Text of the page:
Diana’s opposite number is Jacqueline, the daughter of the dyspeptic professor (Shaw veteran Michael Ball, providing, as always, another shining example of superior stage technique), who has fallen in love with Kit. In this role, Julie Martell is earthier and warmer. There’s a beautifully played scene between the two women near the end of the first act where Diana, who knows how “Jack” (as the boys call her) feels about Kit, argues that making men tumble for her is her only gift, whereas Jacqueline has many – and that everyone likes Jacqueline, whereas that’s not a response anyone ever has to Diana. Diana’s self-awareness may be the reason that, though she acts like a bitch, it’s impossible not to feel some sympathy for her. It’s a tricky role, however; a less expert actress could easily alienate an audience. The other standout member of the cast is Happer, who does comic wonders with the commander’s denseness and his four-square quality. The younger male actors are charming, though they handle the verbal demands of their parts more adeptly than the physical ones. (Billy Lake tends to push a little too much, but he’s so sweetly dopey as Babe that he wins you over, especially when he appears for the Bastille Day costume ball at the local casino dressed as a sailor and when, in the final scene, he gets a satisfying schoolboy’s revenge on the professor for constantly brutalizing him in tutorial.) The fact that Happer is more physically comfortable on stage than Bogert-O’Brien is one of the reasons that the scene where they almost get into a fist fight over Diana doesn’t work.

The other reason is that Lynch isn’t especially good at this kind of stage business. (To be truthful, it’s never a strong suit of Shaw productions.) But she’s marvelous with the actors, she gets the style of this long-forgotten sort of comedy – no small achievement – and she can evoke the mood of a communal gathering, an overlapping dinner-table confab or a drunken late-night bull session, just by the way she positions the characters. The best joke in the play is that Diana’s duplicitousness and her habit of keeping men on the string winds up bonding them. And the best scene (except, perhaps, for the tête-à-tête between Diana and Jacqueline) is the one at the top of act two where Alan, Kit and Bill, in their cups, discuss women and Bill advises Alan to chuck “the Diplomatic,” which is really his titled father’s ambition for his son, and go off and become a writer, which is what Alan dreams of for himself. Bill doesn’t know what he’s talking about, but his emotional support of the younger man is both sweet and funny, as is Alan and Kit’s mutual wonder at how badly they’ve misjudged him. When the lights come up on this scene, Alan and Kit are lying back to back on the floor downstage, smoking cigars and sharing a pillow, while Bill slumps half-passed out in a chair just above them. It’s a delightful tableau.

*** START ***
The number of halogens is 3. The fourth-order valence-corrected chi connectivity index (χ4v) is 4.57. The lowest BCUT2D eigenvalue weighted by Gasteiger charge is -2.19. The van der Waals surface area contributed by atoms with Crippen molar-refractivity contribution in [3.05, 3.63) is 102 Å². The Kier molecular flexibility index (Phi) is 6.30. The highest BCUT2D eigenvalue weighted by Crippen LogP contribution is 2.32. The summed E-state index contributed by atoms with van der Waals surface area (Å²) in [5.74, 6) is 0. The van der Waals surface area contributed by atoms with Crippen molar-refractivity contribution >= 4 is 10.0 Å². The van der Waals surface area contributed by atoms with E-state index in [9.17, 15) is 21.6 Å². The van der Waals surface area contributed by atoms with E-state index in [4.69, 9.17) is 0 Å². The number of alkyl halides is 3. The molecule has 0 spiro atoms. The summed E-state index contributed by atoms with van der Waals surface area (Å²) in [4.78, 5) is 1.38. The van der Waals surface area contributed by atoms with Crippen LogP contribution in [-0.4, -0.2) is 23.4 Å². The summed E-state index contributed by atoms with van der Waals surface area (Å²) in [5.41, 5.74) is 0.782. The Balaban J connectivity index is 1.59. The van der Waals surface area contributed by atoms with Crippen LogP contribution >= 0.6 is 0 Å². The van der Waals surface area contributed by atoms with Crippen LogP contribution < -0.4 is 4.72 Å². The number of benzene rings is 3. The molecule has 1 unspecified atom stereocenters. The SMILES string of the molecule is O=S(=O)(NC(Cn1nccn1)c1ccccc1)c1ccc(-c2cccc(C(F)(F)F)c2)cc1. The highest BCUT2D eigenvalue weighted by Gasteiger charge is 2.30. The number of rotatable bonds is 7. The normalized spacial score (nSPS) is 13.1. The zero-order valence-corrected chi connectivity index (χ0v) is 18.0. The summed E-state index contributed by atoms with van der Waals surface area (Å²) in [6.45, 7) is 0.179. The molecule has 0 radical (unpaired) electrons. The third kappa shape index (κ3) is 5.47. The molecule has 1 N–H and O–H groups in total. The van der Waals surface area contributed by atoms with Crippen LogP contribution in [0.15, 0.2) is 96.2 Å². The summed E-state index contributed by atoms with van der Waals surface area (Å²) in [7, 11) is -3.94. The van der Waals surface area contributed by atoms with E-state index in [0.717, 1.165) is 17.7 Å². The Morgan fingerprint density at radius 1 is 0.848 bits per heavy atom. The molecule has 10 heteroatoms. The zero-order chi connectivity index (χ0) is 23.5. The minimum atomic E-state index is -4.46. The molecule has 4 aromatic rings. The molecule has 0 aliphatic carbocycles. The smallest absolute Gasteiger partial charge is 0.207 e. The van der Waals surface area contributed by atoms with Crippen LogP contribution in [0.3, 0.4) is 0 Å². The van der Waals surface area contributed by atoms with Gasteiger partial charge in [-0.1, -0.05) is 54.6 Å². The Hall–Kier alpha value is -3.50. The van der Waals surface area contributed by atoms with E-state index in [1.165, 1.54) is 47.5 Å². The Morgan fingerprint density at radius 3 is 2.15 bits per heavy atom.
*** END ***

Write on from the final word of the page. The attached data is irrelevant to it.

Every year the Shaw mounts one or two obscure English (and occasionally American) plays and has to struggle to fill seats. The night I saw French Without Tears there were visible gaps in the house, yet the audience was obviously having a good time. I don’t always like these rediscoveries – those endless programs of one-acts that made up Noël Coward’s Tonight at 8:30 a couple of seasons ago were something of a disaster, and last year’s Drama at Inish wasn’t much good either – but I applaud the festival’s efforts to unearth neglected works. I’d hate to see it give them up for economic reasons. Not only is French Without Tears a lovely show in a style and genre that had more or less vanished by the end of the Second World War, but you know while you’re watching it that you’re never going to see it resurrected anywhere else. And more’s the pity.

– Steve Vineberg is Distinguished Professor of the Arts and Humanities at College of the Holy Cross in Worcester, Massachusetts, where he teaches theatre and film. He also writes for The Threepenny Review and The Boston Phoenix and is the author of three books: Method Actors: Three Generations of an American Acting Style; No Surprises, Please: Movies in the Reagan Decade; and High Comedy in American Movies.